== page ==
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Defending Jack Kennedy against his youngest brother, Teddy, Steve Moore explains that the late President understood the economics of cutting taxes even if the Massachusetts senator does not.

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Remembering the Real Economic Legacy of JFK

Defending Jack Kennedy against his youngest brother, Teddy, Steve Moore explains that the late President understood the economics of cutting taxes even if the Massachusetts senator does not.

Last week Sen. Ted Kennedy (D.-Mass.) wrote me a letter blasting the Club for Growth for running TV ads using President Kennedy’s name and image in support of the case for cutting taxes. The letter calls our ads comparing the Bush and Kennedy tax cuts “politically irresponsible and grossly inaccurate.”

In fact, what the letter really shows is that Ted Kennedy does not understand the economic policies of his brother, the slain President. The senator is not alone. Democrats today are completely uninformed about the tax-cutting legacy of John F. Kennedy.

Let’s set the record straight on the similarities between the Kennedy and Bush tax cut programs. In 1962, President Kennedy sponsored legislation to cut income tax rates by 20%. He also proposed a 10% reduction in corporate income taxes to spur economic growth and job creation. (Even then-freshman Sen. Ted Kennedy voted for that tax cut.) The cuts were an unparalleled economic success. Total national employment grew by more than one million jobs in the next four years. The economic growth rate climbed from 4.3% to 6.6%.

The cuts also generated increased revenues, which helped balance the budget. Total income tax receipts grew from $48.7 billion in 1964 to $68.7 billion by 1968. This was a faster rate of revenue growth than had been achieved in the five years before the tax cuts. This was just as President Kennedy had predicted. In his 1963 speech to the Economics Club of New York, he declared:

“It is a paradoxical truth that tax rates are too high today and tax revenues are too low. . . . An economy constrained by high tax rates will never produce enough revenue to balance the budget, just as it will never create enough jobs or enough profits.”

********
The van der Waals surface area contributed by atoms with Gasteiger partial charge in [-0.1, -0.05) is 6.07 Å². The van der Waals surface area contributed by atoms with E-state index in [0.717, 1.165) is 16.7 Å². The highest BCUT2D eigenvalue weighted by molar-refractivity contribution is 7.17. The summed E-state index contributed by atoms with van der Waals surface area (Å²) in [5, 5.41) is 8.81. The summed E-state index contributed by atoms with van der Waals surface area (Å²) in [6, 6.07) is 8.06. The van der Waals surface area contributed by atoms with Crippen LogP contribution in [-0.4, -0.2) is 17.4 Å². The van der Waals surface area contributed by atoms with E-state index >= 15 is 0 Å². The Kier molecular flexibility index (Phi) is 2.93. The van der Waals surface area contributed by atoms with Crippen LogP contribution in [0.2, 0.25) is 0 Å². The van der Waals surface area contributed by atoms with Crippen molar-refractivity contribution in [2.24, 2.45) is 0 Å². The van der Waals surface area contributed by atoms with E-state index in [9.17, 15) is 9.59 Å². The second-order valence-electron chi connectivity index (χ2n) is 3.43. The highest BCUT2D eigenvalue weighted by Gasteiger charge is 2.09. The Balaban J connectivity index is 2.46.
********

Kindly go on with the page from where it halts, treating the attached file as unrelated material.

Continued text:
Fatuous Democratic Claims

These basic facts about the supply-side success of President Kennedy’s tax cuts are incontrovertible. With lower tax rates, Americans increased their work effort, businesses increased their investment spending, and the economy accelerated into a higher gear, just as President Kennedy and his advisers predicted they would.

Ironically, back then it was Republicans who complained that the tax cuts were “fiscally irresponsible” and would increase the deficit to intolerable levels. President Kennedy skewered his opponents on this point when he said: “Our true choice is not between tax reduction, on the one hand, and the avoidance of large federal deficits on the other. . . .It is between two kinds of deficits-a chronic deficit of inertia, as the unwanted result of inadequate revenues and a restricted economy-or a temporary deficit of transition, resulting from a tax cut designed to boost the economy, produce revenues, and achieve a future budget surplus. The first type of deficit is a sign of waste and weakness-the second reflects an investment in the future.”

Today, Democrats make the same fatuous claims against President Bush’s tax cut as the Republicans made then.

Sen. Kennedy complains that President Bush’s tax plan is not at all similar to President Kennedy’s plan because the Kennedy tax cut was “responsible” and the Bush tax cut is not. But this cannot be true because the Kennedy tax cut was much larger than the cut Bush is now proposing. The current Bush proposal is about one-third as large as the Kennedy tax cut as a share of national income and as a share of the budget. How could that much larger tax cut be responsible, but this one not be?

Today’s Democrats claim the Bush tax cut is “irresponsible” because of the large national debt today. Yet, in 1963 the national debt was higher than today, and that did not deter JFK from cutting taxes. In 1963, the federal debt was 42% of GDP; today it is 36% of GDP.